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Open Studios Shows Off Roanoke’s Creative Class

Jamie Nervo’s wildly colorful animal creations on Avenham Avenue

by Gene Marrano

There are a lot of very talented artists in the Roanoke Valley, that’s certainly not a shocking revelation. Just one look inside some of the galleries downtown, perhaps during the monthly Art By Night open house, or at the annual sidewalk art sale in June will provide all the evidence one needs. Patrons of the visual arts and the plain curious had another opportunity to meet local artists this past weekend during the 12th annual Open Studios tour.

More than two dozen artists met the public at 13 locations in Roanoke, at their home studios or at public venues like Ann Trinkle’s Kirk Avenue working gallery/studio. There were painters, sculptors, photographers and mixed media artists showing off their work in front yards, garages, indoor studios or bucolic back yards.

On Somerset Street in South Roanoke, sculptor J. Gail Geer was showing her work and explaining the process she uses to visitors. Geer, who learned to sculpt after taking classes at Virginia Western, favors the marble-like Kiisi stone from Africa, which she said has a sensual feel to it once it is shaped and polished. “The most fabulous finish …it’s a very difficult stone to get away from.”

Kiisi stone can be very brittle to sculpt, but it’s worth the effort said Geer, who will head to Italy this summer to work in marble. “I’m going to make angels and bears,” noted Geer, who has also taught sculpture classes at Center in the Square. She’s tried other mediums like clay, “but my obsession is stone.”

It became a passion for Geer when she reached her forties. She has also appeared at every Open Studios since its inception. “I love that people come from the community to see what we do. Just knowing that we are here is the important part. They need to be aware of us.”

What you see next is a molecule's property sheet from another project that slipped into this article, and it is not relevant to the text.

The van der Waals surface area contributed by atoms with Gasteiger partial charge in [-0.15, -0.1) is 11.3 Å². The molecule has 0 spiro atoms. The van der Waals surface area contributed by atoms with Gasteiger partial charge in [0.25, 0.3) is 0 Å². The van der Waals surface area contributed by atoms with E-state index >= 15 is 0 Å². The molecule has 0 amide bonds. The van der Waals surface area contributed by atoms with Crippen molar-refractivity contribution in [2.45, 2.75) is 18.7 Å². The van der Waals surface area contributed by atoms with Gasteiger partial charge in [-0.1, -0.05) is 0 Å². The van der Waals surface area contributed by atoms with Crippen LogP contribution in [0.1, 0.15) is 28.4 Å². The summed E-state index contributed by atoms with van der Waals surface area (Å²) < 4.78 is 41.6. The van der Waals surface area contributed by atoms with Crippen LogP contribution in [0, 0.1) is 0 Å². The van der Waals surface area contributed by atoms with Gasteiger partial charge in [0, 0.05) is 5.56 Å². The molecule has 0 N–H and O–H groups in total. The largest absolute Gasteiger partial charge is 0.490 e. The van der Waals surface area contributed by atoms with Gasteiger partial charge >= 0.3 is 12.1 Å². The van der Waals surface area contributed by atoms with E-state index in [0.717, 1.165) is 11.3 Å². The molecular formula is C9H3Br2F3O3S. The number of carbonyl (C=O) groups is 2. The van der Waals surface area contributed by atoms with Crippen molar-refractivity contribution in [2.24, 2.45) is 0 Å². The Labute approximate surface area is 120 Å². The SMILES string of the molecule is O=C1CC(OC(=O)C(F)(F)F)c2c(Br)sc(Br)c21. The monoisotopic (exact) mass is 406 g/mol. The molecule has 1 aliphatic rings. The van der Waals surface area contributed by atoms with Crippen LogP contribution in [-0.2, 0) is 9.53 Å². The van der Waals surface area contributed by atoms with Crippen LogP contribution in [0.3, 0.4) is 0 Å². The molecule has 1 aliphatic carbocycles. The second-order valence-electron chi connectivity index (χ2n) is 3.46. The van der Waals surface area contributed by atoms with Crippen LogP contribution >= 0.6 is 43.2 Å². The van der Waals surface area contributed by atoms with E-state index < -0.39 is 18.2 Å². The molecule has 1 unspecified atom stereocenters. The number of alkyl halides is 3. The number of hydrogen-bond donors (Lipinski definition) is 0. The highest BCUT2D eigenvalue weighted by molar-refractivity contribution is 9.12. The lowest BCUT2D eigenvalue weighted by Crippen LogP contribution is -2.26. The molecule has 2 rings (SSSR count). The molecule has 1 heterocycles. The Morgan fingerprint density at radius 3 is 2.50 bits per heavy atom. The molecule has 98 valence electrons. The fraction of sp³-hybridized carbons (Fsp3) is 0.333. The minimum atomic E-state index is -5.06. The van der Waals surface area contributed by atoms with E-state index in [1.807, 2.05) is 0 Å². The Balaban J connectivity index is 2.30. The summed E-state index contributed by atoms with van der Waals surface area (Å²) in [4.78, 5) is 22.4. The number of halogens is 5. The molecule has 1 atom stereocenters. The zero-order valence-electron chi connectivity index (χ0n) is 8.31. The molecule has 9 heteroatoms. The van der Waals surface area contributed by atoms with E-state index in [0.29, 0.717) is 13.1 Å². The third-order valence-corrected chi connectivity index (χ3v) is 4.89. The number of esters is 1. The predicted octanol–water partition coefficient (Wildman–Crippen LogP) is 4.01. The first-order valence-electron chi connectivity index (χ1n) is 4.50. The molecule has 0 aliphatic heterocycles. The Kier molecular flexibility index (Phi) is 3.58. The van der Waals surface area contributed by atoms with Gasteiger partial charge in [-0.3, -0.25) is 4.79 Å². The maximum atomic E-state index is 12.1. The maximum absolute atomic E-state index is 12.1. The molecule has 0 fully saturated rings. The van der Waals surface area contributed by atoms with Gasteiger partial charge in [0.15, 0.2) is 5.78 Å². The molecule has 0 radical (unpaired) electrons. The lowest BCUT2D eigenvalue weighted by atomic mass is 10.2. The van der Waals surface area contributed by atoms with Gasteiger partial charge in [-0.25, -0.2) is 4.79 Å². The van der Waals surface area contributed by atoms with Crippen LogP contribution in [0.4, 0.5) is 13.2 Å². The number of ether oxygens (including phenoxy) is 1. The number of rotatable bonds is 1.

Thomas Lawson’s work was in the back yard at the same home on Somerset, where the greenery provided an elegant backdrop to his paintings, abstract female nudes inspired by the masters like Picasso, Dekooning and Matisse. “Picasso is my main motivator,” said Lawson, who called himself, “a modern artist, just slightly behind the times.” He enjoys the Open Studios concept. “It’s a great opportunity for the community and keeps a little of the focus on art. It gets my pictures out – and I have a sale every now and then.”

Lawson is also a member of the Markey Gallery co-op in downtown Roanoke. As for using nude female models (the model for all his works at Open Studios, Tiffany Robinette, an artist herself, was on hand as a tour guide), Lawson said the female form fascinated him. “You can’t just stare, so you have to paint. It’s an interesting challenge to put it in different perspectives.”

On Avenham Avenue, photographer Barry Wolfe was showing off framed photographs from a recent trip he and his wife Libba took to Havana, Cuba. Wolfe said the country is full of gracious people in a place stuck in a time warp – crammed with pre-Revolution American vehicles from the 1950’s that Wolfe said were an art form in their own way…lots of chrome, tail fins and bright colors that became subjects for his camera. “It’s a place I always wanted to see,” said Wolfe, who found a government-licensed travel agency that helps get around the ban on travel to Cuba – a ban lifted to some extent by the Obama administration.

There is no cell phone service, ATM’s, credit cards or WiFi in Cuba – all cash and carry, according to Wolfe. “We went with eyes wide open and I was amazed by the whole place.” Many of the images he displayed at Open Studios featured weathered buildings, some of them adorned in faded pastels. “The infrastructure is in disrepair,” he said, “but we were very well received.”

Wolfe, in fact, was interviewed by a BBC crew as he strolled the streets in Havana, which he called “the most photographically-friendly place that I’ve ever been.” There’s plenty of neighborhood art and scores of classes for those that want to learn the visual or lively arts in Cuba, according to Wolfe. “They just need some commerce.”

On Grandin Road, local artist and art instructor Katherine Devine welcomed visitors to her second floor working studio, which overlooks Grandin. “It’s beautifully designed for artists,” said Devine, who is less distracted there than she was at her ground floor studio in downtown Roanoke previously. “It’s a lovely place for people to find and talk to me.”

This was the first year that Devine was part of the annual tour, and she hopes to be asked back: “It brings in people who are not already in my circle of friends, [as well as] students and supporters.” That in fact is the whole point of Open Studios.

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